Half of heart disease, diabetes, and stroke deaths caused by diet

Last time, I told you about a study that predicted major long-term health benefits of tackling poor eating habits in school-aged kids. The study found that if schools provided fruits and veggies and nixed sugary drinks, we’d see an across-the-board drop in deaths from cardiometabolic diseases long into the future.

As I said in that Reality Health Check — and as I’ve said many times before — forming good eating habits while we’re young is one of the best ways to make sure they stick. Of course most of us didn’t have that advantage. Which means that, as a nation, we’re all suffering from our bad eating habits.

The study I want to tell you about today puts the problem into sharp focus. According to the report published in JAMA, a substantial proportion of deaths in the United States from heart disease, stroke, and diabetes are associated with a suboptimal diet.

Naturally, the researchers and I differ in some respects in regards to what constitutes a “suboptimal diet,” but the general message is one we can all agree on: What we eat (and what we don’t) largely determines our health outcomes.

According to this study, high sodium intake was the biggest dietary culprit in cardiometabolic disease–related deaths. That’s the part I take the biggest issue with, since, in general, salt isn’t a huge concern of mine. Unless you’re consuming vast quantities of it, I just don’t see it as an issue. If you’re eating fresh, organic foods and salting them to taste, I can virtually guarantee you’re not going overboard on sodium.

But here’s where it does become a problem: The people who are consuming the most sodium tend to be getting it from unhealthy sources, like fast food and junk foods. And those types of foods on their own are a source of disease.

The next biggest dietary risk factors for cardiometabolic disease were low intake of nuts and seeds, high intake of processed meats, low consumption of omega-3 fats from seafood, not enough vegetables or fruits, and too many sugar-sweetened beverages. (Side note: Once I win the war on sugar, I am definitely taking on fruits. The fact is, most fruits are nothing more than sugar bombs disguised as health food. Plain and simple. But that story is for another day.)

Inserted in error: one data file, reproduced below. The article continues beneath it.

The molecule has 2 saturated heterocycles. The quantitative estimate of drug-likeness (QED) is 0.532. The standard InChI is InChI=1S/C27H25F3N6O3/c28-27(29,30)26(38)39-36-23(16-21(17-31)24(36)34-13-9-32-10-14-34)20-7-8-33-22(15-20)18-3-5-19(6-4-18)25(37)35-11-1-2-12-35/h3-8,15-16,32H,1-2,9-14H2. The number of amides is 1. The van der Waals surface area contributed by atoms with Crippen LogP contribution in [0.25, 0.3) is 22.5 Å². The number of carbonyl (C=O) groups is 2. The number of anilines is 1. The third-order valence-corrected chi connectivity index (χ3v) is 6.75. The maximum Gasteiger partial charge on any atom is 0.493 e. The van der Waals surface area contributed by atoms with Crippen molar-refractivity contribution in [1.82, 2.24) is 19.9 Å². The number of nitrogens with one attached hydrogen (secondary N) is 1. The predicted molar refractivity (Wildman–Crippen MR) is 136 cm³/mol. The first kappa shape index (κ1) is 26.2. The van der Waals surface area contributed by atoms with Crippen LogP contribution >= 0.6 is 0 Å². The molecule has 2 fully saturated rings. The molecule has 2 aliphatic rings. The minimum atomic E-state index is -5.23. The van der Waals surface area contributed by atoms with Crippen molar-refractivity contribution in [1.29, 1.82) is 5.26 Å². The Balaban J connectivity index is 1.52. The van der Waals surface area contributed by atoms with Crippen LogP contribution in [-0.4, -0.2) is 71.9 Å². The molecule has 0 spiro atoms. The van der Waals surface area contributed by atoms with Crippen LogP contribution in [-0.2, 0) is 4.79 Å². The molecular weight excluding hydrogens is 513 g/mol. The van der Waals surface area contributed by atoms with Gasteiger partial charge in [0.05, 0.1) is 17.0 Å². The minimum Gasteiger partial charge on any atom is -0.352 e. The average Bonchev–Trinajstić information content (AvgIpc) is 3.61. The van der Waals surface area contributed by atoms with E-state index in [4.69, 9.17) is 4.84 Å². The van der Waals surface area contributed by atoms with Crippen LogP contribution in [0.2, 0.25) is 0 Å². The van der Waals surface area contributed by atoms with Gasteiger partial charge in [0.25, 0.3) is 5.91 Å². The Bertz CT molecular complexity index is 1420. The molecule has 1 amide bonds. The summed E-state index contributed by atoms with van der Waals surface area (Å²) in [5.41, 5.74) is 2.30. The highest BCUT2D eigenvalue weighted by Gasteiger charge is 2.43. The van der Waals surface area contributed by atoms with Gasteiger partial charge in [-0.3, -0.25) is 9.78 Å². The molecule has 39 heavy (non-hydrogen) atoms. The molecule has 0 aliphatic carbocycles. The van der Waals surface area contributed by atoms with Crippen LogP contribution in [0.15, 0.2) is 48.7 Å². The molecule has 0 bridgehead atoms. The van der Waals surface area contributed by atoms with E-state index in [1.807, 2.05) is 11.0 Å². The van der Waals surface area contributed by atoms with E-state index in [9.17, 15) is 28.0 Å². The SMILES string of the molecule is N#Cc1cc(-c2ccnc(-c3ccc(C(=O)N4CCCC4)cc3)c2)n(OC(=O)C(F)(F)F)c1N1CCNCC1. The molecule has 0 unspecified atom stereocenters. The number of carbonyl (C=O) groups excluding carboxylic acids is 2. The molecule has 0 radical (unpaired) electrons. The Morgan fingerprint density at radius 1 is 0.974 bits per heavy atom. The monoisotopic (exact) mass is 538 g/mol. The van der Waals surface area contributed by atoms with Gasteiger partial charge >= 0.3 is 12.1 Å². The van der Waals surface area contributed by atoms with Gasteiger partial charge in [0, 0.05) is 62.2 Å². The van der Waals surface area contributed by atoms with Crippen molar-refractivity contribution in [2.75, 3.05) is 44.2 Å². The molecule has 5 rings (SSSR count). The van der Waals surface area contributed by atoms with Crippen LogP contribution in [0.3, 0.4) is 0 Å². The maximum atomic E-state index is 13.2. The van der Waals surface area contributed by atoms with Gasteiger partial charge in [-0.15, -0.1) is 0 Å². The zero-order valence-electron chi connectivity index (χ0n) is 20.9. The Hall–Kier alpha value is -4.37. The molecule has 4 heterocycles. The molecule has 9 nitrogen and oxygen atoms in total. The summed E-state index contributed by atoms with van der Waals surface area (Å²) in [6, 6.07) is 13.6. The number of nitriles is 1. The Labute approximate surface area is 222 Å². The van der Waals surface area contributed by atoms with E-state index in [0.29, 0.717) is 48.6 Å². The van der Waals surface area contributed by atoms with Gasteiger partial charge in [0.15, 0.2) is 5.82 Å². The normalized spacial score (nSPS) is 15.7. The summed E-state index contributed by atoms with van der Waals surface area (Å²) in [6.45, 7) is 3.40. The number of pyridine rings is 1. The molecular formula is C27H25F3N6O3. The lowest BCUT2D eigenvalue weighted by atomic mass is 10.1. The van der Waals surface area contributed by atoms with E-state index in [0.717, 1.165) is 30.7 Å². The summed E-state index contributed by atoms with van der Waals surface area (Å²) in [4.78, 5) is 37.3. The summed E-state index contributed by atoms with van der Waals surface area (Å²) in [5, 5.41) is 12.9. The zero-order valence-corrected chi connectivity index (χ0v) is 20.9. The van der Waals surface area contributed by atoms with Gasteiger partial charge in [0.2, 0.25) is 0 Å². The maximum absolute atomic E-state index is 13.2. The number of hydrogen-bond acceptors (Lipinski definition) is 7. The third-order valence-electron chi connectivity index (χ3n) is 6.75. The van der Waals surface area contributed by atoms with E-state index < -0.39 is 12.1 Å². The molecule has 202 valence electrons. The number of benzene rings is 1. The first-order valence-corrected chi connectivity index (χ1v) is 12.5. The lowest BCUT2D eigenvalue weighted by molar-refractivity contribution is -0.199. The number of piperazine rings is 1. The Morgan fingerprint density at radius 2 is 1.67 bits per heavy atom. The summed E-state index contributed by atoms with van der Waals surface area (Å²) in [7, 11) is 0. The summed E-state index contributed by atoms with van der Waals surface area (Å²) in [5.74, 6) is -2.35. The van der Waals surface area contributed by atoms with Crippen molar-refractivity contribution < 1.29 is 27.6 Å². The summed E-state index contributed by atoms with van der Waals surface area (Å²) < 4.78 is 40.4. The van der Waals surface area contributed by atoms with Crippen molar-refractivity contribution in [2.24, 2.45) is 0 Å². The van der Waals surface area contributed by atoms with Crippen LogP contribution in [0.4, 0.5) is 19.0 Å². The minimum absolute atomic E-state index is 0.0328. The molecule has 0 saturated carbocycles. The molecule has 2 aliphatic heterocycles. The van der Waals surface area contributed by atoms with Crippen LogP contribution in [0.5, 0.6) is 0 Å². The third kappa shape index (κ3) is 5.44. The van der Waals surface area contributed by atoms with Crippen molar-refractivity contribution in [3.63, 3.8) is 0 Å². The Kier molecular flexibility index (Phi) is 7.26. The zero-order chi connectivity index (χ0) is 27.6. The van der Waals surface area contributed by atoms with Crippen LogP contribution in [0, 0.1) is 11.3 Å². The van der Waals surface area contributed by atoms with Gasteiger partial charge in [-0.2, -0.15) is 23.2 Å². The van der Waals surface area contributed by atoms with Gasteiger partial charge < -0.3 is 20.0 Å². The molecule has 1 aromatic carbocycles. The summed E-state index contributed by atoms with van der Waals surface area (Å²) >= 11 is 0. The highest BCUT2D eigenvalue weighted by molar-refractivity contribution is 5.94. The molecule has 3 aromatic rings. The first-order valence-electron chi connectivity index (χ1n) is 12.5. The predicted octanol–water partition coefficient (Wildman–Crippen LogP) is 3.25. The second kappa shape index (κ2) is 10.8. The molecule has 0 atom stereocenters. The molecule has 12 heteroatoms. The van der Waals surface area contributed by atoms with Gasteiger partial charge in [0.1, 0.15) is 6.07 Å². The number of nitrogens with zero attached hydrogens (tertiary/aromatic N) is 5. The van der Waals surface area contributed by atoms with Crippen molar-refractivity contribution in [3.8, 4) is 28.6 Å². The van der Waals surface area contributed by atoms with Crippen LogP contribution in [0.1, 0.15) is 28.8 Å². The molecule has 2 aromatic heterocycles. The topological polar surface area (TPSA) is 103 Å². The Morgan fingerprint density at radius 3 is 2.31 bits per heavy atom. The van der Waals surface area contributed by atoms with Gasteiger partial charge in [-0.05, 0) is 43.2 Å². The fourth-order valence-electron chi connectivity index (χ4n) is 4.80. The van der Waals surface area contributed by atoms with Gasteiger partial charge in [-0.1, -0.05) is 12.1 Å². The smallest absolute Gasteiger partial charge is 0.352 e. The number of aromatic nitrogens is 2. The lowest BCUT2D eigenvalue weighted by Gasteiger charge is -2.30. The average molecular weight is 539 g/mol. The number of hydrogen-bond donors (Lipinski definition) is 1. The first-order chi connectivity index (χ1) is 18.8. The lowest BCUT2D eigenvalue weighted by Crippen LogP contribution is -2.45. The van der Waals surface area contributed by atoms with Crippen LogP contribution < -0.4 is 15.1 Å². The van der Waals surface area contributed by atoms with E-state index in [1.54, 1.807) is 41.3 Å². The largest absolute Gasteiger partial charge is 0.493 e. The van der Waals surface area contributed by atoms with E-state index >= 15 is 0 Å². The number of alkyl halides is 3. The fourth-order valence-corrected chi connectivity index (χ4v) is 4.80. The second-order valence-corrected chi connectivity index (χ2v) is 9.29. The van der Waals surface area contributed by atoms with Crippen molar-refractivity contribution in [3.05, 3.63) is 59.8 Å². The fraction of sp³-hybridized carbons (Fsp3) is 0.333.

Bottom line of this study: If we want to make a dent in disease in this country, we need to start with food. Of course I am always encouraged when I see studies backing up what I’ve been saying for years. But at the same time, the deafening silence that follows is incredibly frustrating. We have now for the billionth time identified the root cause of the catastrophic health status in our country.

But do you think the powers-that-be will throw any public health muscle or budget into changing it? Not likely.

I have been begging for years for common-sense education, policy, and legislation to tackle our food-related health problems. What will it take for the government to take action? Clearly millions of people dying prematurely isn’t enough. And neither is an overburdened healthcare system, faltering under the weight of all the new diabetes and heart disease cases they’re seeing every day.

If you’ve read my new book The A-List Diet, you have all the tools you need to make good dietary choices, and, in turn, to cut your risk of cardiometabolic disease. It covers all the bases mentioned in this study, with a personalized method of making sure you’re eating all the right foods and none of the wrong ones. If you don’t already have a copy, you can find one at your local bookstore or order one now by clicking here.

In the meantime, here’s a positive takeaway from the study… The researchers did note a decline in cardiometabolic disease deaths related to dietary factors over time. Meaning that even without legislation or major public health initiatives, people are hearing the message I’ve been shouting from the rooftops for years. At least some people, anyway.

But the message needs to be heard more broadly. Nearly half of all deaths from heart disease, stroke, and diabetes are directly caused by diet. With the raging debate over healthcare in this country, isn’t it time we looked into fixing our food system? That alone could save billions of dollars, which could then be used to fund any changes either side would like to see.